The goal was to raise $1.5 million dollars “to go towards securing a series of pioneering elephant corridors in Asia” and to be used among other “Elephant Family projects”.
What are elephant Corridors? They are a “modern day conservation + humanitarian solution that works”.
They allow elephants the space they need to roam from “one habitat patch to another” while co-existing peaceably with humans when their natural habitat become destroyed. Instead of “stressed and hungry elephants increasingly being forced onto agricultural land, tea gardens and human settlements” these corridors provide routes for elephants to take them away from villages and the people who call those villages home.
When these all too common “encounters” between humans and elephants (almost always “deadly” in either case) can be prevented or even lessened, vital crops can be saved (elephants “eat and trample crops”), property protected (elephants “damage” the villagers’ property) and the “local community no longer has to be traumatized and “panic” over a rampaging elephant.
The Race: Well, not a race against time in the traditional sense, but time is definitely of the essence when it comes to saving the very existence of our elephants (this event raised money to build numerous elephant corridors throughout India and to help elephants in other Elephant Family projects).
So each of the 40 colorful rickshaws represented every one of the “1700 elephants in Assam, North East India” (the racers followed each other along a set course; “going from point A to B,”) and revealed how our elephants are reaching out for a “lifeline” (the elephant corridors) from mankind.
You see our elephants are not able to run along their course any more. Their course or “lifeline” has become hopelessly blocked by loss of habitat or their course has detoured into human space (villages and the like).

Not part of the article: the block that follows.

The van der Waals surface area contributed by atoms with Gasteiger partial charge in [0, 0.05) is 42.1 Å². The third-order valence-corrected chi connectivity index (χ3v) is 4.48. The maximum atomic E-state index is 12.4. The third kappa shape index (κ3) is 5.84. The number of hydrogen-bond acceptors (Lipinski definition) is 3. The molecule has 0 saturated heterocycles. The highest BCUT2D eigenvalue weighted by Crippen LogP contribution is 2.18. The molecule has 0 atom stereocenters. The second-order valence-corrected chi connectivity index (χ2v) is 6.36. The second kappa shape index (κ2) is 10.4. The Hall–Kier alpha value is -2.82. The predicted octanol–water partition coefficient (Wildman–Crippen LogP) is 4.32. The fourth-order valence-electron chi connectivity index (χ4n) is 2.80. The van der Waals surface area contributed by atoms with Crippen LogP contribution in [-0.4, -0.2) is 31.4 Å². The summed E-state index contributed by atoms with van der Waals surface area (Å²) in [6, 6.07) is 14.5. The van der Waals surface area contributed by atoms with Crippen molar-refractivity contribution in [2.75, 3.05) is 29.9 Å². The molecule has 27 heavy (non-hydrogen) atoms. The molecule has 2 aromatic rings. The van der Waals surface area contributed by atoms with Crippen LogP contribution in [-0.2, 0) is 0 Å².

So, this day’s “race to the finish line” represented a new beginning and hope for our elephants. If it was possible for “a fleet of auto-rickshaws” to successfully navigate through a set path, with our help it will be possible to provide corridors for our elephants to successfully navigate their path too.
Humans and elephants can co-exist. The Assam elephant corridors (these elephants are “one of the most important populations left in the world today”), once “complete, will be replicated across India” for the benefit of those elephants too.
The Racers: “Teams of two from all corners of the globe” set off on the 500km race “across Madhya Pradesh” all the way to “Tara the elephant’s home at Kipling Camp” (Tara was the late Mark Shand’s, founder of Elephant Family, beloved elephant)
Some celebrity backers were “actress Susan Sarandon; models Yasmin and Amber Le Bon”; and the nephew of the Duchess of Cambridge, Ben Elliott.
The Rickshaws: How much more showy can you get than a rickshaw splashed with fried eggs (sans the bacon) against a bright red backdrop? (See a photo of actress Goldie Hawn in “The Fried Egg Rickshaw” )
Or how about a London taxi design all done out in black?
Then there’s the “Super Elephantastic Rickshaw” featuring elephants with trees in a meadow & the soothing and sherbet-colored “Indian Summer”.
“Princess Ticky Tuk” is just over the top.
Why, “Into the Mystic” even has eyelashes!
The designs were all so unique and they were all auctioned off for the benefit of our elephants!
So at the end of the day, the end of this unique race, after each “humble auto-rickshaw had rattled past erotic sculptures and abandoned palaces, through tiger reserves and beautiful rural places,…they were all met by Tara, “a very happy elephant”.
And, really, isn’t this what elephant conservation is all about!
Quintessentially Foundation : Travels to My Elephant Event
How Can You Help? Donate to Elephant Family
Photos credit: Creative Commons Flickr